Tag: t-mobile

T-Mobile is now mobile hotspot throttling during heavy usage times

During times of congestion, the phone data is given priority even for consumers paying for 4G tethering.

T-Mobile USA has revealed that it has started a practice of mobile hotspot throttling. This will occur at times when the network is heavily congested. The purpose is to give priority to smartphones and other mobile devices with data through the cellular network.

The company has been sending messages to advice customers about this recent change.

The website explained the mobile hotspot throttling by saying that “We just made your network better again. T-Mobile device data comes first. We’ve primed the network for on-device use.” The website went on to say “So now when there’s congestion, you may notice higher speeds for data on your T-Mobile devices versus Smartphone Mobile Hotspot (tethering).”

Mobile hotspot throttling - T-MobileWhen the network becomes heavily congested, the service will automatically give priority to on-device data. This, the company admits, will bring about slower tethering speeds. Those slower speeds will occur even for people who have paid for them.

The mobile hotspot throttling should keep smartphones moving fast but laptops will have a more sluggish connection.

The change has been made at the same time that T-Mobile has been working to encourage customers to switch to somewhat unlimited plans. They want people to use plans labeled as unlimited but that actually do have certain limitations applied to them. They are hoping the switch will occur to send people away from the data buckets.

The newly launched T-Mobile One plan does not have any coverage fees or data caps. However, it does have a throttle that reduces video to 1.5 Mbps. This makes it possible to enjoy about 480p resolution but not more. Moreover, when customers consume over 26 GB in a month, their data usage is throttled, as well when connecting to cell towers.

The standard plan through T-Mobile One has a monthly fee of $70. While those customers can connect to hotspots, it is throttled to 512 kbps no matter the time of day or congestion. This is considerably slower than the un-throttled 4G LTE mobile tethering download speeds from the company. Those typically run between 3 and 25 Mbps, but can run as high as 90 Mbps. T-Mobile One customers can pay an additional monthly $25 for faster hotspot use and high-def video, but even in that package is subject to the mobile hotspot throttling at congested times.

Samsung begins testing its new mobile payments service

Invite-only beta even launched by Samsung

Samsung has opened beta testing for its new mobile payments solution, Saumsung pay. The invite-only beta has opened approximately one month before the service is set to launch to the public. Like other mobile payments solutions, Samsung pay will allow users to make payments using nothing more than their mobile devices. These payments can be made at physical stores and online, with many retailers already having shown support for the service.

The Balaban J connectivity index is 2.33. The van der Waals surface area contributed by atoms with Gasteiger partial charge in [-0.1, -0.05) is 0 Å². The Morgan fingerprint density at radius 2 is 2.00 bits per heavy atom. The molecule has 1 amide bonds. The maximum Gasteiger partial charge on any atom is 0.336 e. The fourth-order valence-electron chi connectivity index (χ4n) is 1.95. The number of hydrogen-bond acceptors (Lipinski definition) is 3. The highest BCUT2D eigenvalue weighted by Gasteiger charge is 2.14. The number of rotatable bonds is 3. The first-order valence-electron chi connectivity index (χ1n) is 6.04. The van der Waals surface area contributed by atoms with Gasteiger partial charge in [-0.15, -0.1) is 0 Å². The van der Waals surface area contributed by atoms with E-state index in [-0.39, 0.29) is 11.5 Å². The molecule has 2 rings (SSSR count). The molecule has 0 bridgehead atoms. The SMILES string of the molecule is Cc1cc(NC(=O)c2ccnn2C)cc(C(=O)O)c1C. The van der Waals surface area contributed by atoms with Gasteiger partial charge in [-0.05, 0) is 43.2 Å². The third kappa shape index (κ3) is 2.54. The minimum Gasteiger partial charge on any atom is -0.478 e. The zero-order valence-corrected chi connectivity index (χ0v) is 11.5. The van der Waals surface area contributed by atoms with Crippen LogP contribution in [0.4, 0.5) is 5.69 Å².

Samsung Pay is equipped with technology developed by LoopPay

Samsung Pay is based on technology developed by LoopPay, which Samsung had acquired earlier this year. The technology allows retailers to accept mobile transactions without having to purchase additional hardware. Other mobile payments service require retailers to use hardware that is able to decipher the information used by these services. This is because most mobile payments services make use of NFC technology, which requires complimentary hardware in order to be used effectively.

Samsung will face competition from both Apple and Google when it comes to mobile payments

samsung - mobile payments testingWhile Samsung will face major challenges in the mobile payments space, it believes that it will be able to compete effectively within the growing market. Samsung is facing down competition from Apple, which has already launched its own mobile payments service and has plans to expand the service in the coming months. Google is also expected to join the fray soon with the launch of its own payments service, called Android Pay.

Qualifying for the beta event requires consumers have Bank of America or US Bank cards

In order to be eligible for the beta test of Samsung Pay, consumers will have to have a Bank of America or US Bank card. While the service will support other payment cards at launch, only cardholders from these two banks will be eligible for a beta invite. Consumers will also have to have a Galaxy S6 or Galaxy S6 Edge device from AT&T, T-Mobile, Sprint, or U.S. Cellular. Those without these devices will not be able to make use of Samsung Pay during the beta testing period.